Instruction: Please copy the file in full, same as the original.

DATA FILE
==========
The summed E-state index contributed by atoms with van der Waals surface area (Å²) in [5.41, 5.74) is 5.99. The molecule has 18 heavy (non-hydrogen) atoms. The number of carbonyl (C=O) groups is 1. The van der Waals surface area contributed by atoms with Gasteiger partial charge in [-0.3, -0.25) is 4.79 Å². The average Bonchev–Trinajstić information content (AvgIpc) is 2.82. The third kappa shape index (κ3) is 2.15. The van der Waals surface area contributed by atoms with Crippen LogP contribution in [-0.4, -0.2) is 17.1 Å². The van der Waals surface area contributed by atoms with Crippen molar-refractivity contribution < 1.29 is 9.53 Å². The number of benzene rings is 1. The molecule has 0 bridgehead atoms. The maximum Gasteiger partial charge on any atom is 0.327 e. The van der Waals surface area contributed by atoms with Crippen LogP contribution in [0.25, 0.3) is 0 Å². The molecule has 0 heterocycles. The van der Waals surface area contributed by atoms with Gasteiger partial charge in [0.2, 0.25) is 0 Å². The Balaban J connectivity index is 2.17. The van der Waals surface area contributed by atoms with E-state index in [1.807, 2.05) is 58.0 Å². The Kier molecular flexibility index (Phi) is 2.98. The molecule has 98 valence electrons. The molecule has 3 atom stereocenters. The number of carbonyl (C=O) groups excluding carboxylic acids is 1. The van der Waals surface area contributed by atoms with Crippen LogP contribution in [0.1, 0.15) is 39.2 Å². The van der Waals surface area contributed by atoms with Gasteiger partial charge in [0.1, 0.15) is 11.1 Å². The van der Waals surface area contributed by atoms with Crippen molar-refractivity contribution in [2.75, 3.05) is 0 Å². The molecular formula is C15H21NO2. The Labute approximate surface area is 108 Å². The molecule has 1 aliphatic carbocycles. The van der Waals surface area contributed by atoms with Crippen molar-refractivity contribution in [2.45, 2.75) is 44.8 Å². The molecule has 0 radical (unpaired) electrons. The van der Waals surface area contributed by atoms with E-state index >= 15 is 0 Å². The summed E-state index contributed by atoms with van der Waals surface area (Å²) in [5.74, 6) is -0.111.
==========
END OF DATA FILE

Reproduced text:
The summed E-state index contributed by atoms with van der Waals surface area (Å²) in [5.41, 5.74) is 5.99. The molecule has 18 heavy (non-hydrogen) atoms. The number of carbonyl (C=O) groups is 1. The van der Waals surface area contributed by atoms with Gasteiger partial charge in [-0.3, -0.25) is 4.79 Å². The average Bonchev–Trinajstić information content (AvgIpc) is 2.82. The third kappa shape index (κ3) is 2.15. The van der Waals surface area contributed by atoms with Crippen LogP contribution in [-0.4, -0.2) is 17.1 Å². The van der Waals surface area contributed by atoms with Crippen molar-refractivity contribution < 1.29 is 9.53 Å². The number of benzene rings is 1. The molecule has 0 bridgehead atoms. The maximum Gasteiger partial charge on any atom is 0.327 e. The van der Waals surface area contributed by atoms with Crippen LogP contribution in [0.25, 0.3) is 0 Å². The molecule has 0 heterocycles. The van der Waals surface area contributed by atoms with Gasteiger partial charge in [0.2, 0.25) is 0 Å². The Balaban J connectivity index is 2.17. The van der Waals surface area contributed by atoms with E-state index in [1.807, 2.05) is 58.0 Å². The Kier molecular flexibility index (Phi) is 2.98. The molecule has 98 valence electrons. The molecule has 3 atom stereocenters. The number of carbonyl (C=O) groups excluding carboxylic acids is 1. The van der Waals surface area contributed by atoms with Crippen LogP contribution in [0.1, 0.15) is 39.2 Å². The van der Waals surface area contributed by atoms with Gasteiger partial charge in [0.1, 0.15) is 11.1 Å². The van der Waals surface area contributed by atoms with Crippen molar-refractivity contribution in [2.75, 3.05) is 0 Å². The molecular formula is C15H21NO2. The Labute approximate surface area is 108 Å². The molecule has 1 aliphatic carbocycles. The van der Waals surface area contributed by atoms with Crippen molar-refractivity contribution in [2.45, 2.75) is 44.8 Å². The molecule has 0 radical (unpaired) electrons. The van der Waals surface area contributed by atoms with E-state index >= 15 is 0 Å². The summed E-state index contributed by atoms with van der Waals surface area (Å²) in [5.74, 6) is -0.111.